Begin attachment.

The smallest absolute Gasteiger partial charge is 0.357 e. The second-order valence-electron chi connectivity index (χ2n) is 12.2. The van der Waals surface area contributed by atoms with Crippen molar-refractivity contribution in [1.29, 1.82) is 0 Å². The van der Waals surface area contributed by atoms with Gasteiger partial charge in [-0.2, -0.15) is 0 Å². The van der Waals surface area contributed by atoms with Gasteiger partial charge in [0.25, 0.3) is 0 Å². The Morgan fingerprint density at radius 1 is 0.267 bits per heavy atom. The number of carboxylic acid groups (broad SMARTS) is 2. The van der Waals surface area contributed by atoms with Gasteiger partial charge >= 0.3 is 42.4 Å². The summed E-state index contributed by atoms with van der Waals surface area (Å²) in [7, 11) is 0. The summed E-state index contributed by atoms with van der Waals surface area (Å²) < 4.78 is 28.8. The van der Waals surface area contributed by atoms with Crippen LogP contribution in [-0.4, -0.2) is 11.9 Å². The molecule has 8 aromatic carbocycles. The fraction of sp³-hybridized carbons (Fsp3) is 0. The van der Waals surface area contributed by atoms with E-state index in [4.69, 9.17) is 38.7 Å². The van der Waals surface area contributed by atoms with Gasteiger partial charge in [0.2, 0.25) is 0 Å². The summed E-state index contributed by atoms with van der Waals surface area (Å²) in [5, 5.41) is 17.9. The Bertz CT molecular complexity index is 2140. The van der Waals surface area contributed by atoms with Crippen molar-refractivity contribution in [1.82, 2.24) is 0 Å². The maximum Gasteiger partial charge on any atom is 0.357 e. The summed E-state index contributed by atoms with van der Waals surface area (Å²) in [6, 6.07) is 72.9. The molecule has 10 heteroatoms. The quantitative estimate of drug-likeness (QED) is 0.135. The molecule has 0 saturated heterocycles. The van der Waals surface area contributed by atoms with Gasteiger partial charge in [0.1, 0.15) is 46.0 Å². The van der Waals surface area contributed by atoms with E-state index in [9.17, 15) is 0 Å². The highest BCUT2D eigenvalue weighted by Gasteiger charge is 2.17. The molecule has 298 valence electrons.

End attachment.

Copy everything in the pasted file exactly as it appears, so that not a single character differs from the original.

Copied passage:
The smallest absolute Gasteiger partial charge is 0.357 e. The second-order valence-electron chi connectivity index (χ2n) is 12.2. The van der Waals surface area contributed by atoms with Crippen molar-refractivity contribution in [1.29, 1.82) is 0 Å². The van der Waals surface area contributed by atoms with Gasteiger partial charge in [-0.2, -0.15) is 0 Å². The van der Waals surface area contributed by atoms with Gasteiger partial charge in [0.25, 0.3) is 0 Å². The Morgan fingerprint density at radius 1 is 0.267 bits per heavy atom. The number of carboxylic acid groups (broad SMARTS) is 2. The van der Waals surface area contributed by atoms with Gasteiger partial charge >= 0.3 is 42.4 Å². The summed E-state index contributed by atoms with van der Waals surface area (Å²) in [7, 11) is 0. The summed E-state index contributed by atoms with van der Waals surface area (Å²) < 4.78 is 28.8. The van der Waals surface area contributed by atoms with Crippen LogP contribution in [-0.4, -0.2) is 11.9 Å². The molecule has 8 aromatic carbocycles. The fraction of sp³-hybridized carbons (Fsp3) is 0. The van der Waals surface area contributed by atoms with E-state index in [4.69, 9.17) is 38.7 Å². The van der Waals surface area contributed by atoms with Gasteiger partial charge in [0.2, 0.25) is 0 Å². The summed E-state index contributed by atoms with van der Waals surface area (Å²) in [5, 5.41) is 17.9. The Bertz CT molecular complexity index is 2140. The van der Waals surface area contributed by atoms with Crippen molar-refractivity contribution in [1.82, 2.24) is 0 Å². The maximum Gasteiger partial charge on any atom is 0.357 e. The summed E-state index contributed by atoms with van der Waals surface area (Å²) in [6, 6.07) is 72.9. The molecule has 10 heteroatoms. The quantitative estimate of drug-likeness (QED) is 0.135. The molecule has 0 saturated heterocycles. The van der Waals surface area contributed by atoms with Gasteiger partial charge in [0.1, 0.15) is 46.0 Å². The van der Waals surface area contributed by atoms with E-state index in [9.17, 15) is 0 Å². The highest BCUT2D eigenvalue weighted by Gasteiger charge is 2.17. The molecule has 298 valence electrons.